Soul for Coal, ctd.
The Charleston Gazette has done a wonderful job covering the recent coal mining disaster in West Virginia. Today’s editorial focuses on the safety of that mine and surprise, surprise, profit was put ahead of safety:
Federal safety inspectors cited the Raleigh County operation thousands of times for dangerous law violations, including buildup of explosive methane and coal dust. But Massey avoided closure of the profitable mine by snarling the U.S. bureaucracy with endless legal appeals. Lifesaving enforcement apparently was obstructed.
While Massey Energy’s tooth and nail fight against increased regulation should be deplored, the federal government must take its share of the blame as well. It’s not as if they were unaware of the problem. In June 2009, David Arkush of Public Citizen provided the following warning to the Obama White House:
Every day that these safety violations go unresolved, the chance that this nation will see another tragic mining accident grows.
Coal mining specifically and mining in general is a dangerous job. Miners accept a certain amount of risk the day they accept the job. However, they deserve to work in a mine that has been made as safe as possible and that is regulated in an effective manner. This was clearly not the case with the Upper Big Branch mine as Massey Energy was able to legally tie up an obviously overmatched regulatory system. While the fines for violations were increased in 2006, there has not been a serious overhaul of the fed’s oversight of mine safety since the Federal Mine Safety and Health Act of 1977. As Mr. Arkush warned:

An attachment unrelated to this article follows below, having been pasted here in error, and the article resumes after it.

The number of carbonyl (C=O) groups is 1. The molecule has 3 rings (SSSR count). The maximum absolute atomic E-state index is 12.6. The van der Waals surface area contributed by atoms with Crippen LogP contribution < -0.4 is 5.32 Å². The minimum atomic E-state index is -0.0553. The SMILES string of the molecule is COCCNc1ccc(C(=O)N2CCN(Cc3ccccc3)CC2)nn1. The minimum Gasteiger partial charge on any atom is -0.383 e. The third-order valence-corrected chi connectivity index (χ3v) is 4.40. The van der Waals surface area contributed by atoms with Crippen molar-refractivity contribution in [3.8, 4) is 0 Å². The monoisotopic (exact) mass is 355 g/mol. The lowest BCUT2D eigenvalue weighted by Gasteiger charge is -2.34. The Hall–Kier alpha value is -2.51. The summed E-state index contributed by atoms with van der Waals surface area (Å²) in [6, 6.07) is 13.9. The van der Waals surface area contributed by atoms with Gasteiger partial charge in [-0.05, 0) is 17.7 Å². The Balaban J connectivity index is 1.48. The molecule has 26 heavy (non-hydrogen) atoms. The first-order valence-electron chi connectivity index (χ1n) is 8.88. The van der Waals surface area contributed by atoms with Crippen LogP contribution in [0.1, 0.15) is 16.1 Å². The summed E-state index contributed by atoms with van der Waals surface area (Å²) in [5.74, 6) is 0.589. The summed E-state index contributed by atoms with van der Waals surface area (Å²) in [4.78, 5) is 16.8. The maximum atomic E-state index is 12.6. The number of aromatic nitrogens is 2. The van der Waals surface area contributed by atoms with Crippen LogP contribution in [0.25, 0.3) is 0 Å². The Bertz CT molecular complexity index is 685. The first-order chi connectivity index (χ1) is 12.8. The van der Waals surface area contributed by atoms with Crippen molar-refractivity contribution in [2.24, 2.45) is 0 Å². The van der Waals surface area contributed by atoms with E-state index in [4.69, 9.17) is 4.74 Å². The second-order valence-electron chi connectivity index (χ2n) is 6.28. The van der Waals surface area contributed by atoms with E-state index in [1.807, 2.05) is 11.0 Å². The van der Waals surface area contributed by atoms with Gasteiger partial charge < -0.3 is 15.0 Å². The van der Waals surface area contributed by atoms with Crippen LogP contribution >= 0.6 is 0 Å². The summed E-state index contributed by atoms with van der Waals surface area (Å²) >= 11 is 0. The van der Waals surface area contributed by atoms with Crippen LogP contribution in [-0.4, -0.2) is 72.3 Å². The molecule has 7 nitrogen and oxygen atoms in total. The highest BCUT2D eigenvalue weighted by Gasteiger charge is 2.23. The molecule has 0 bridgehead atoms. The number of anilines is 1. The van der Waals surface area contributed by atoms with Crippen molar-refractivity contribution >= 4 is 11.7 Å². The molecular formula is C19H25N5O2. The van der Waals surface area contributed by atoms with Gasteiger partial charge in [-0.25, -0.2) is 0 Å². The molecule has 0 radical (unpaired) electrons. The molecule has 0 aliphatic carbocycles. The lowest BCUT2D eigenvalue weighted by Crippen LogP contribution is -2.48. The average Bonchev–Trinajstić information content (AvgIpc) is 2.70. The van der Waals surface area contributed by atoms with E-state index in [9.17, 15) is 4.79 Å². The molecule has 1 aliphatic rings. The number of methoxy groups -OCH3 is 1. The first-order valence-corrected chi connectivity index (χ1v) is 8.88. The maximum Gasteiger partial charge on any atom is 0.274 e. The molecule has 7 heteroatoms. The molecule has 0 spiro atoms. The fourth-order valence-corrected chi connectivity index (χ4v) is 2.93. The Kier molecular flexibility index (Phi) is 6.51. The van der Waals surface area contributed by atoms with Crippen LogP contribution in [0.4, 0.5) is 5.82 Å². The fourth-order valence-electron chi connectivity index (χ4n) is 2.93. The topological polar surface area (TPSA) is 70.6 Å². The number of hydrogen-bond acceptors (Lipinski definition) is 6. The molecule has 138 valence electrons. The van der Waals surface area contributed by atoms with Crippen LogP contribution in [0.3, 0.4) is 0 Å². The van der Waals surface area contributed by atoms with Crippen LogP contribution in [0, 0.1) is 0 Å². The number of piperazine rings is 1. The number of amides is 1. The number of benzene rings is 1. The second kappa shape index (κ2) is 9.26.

Congress rightly passed stricter mining safety regulations in 2006, but new rules and fines are useless if they are not enforced.
Too bad he had to be proven right.